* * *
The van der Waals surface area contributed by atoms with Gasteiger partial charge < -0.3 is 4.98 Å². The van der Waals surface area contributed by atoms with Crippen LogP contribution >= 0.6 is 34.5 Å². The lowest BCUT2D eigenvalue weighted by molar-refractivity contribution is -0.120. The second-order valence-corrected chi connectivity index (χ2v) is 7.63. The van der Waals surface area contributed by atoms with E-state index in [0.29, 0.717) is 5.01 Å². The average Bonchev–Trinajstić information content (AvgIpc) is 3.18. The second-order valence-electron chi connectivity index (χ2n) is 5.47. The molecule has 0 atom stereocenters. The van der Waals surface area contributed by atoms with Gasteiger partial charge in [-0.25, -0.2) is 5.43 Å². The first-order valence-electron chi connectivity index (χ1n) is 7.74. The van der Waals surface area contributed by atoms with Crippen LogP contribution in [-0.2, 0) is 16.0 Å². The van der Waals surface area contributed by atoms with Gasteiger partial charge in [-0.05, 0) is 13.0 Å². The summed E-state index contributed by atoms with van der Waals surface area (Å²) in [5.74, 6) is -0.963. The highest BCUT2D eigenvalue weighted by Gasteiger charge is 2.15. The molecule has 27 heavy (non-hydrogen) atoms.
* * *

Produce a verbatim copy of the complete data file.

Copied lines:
The van der Waals surface area contributed by atoms with Gasteiger partial charge < -0.3 is 4.98 Å². The van der Waals surface area contributed by atoms with Crippen LogP contribution >= 0.6 is 34.5 Å². The lowest BCUT2D eigenvalue weighted by molar-refractivity contribution is -0.120. The second-order valence-corrected chi connectivity index (χ2v) is 7.63. The van der Waals surface area contributed by atoms with E-state index in [0.29, 0.717) is 5.01 Å². The average Bonchev–Trinajstić information content (AvgIpc) is 3.18. The second-order valence-electron chi connectivity index (χ2n) is 5.47. The molecule has 0 atom stereocenters. The van der Waals surface area contributed by atoms with Gasteiger partial charge in [-0.25, -0.2) is 5.43 Å². The first-order valence-electron chi connectivity index (χ1n) is 7.74. The van der Waals surface area contributed by atoms with Crippen LogP contribution in [-0.2, 0) is 16.0 Å². The van der Waals surface area contributed by atoms with Gasteiger partial charge in [-0.05, 0) is 13.0 Å². The summed E-state index contributed by atoms with van der Waals surface area (Å²) in [5.74, 6) is -0.963. The highest BCUT2D eigenvalue weighted by Gasteiger charge is 2.15. The molecule has 27 heavy (non-hydrogen) atoms.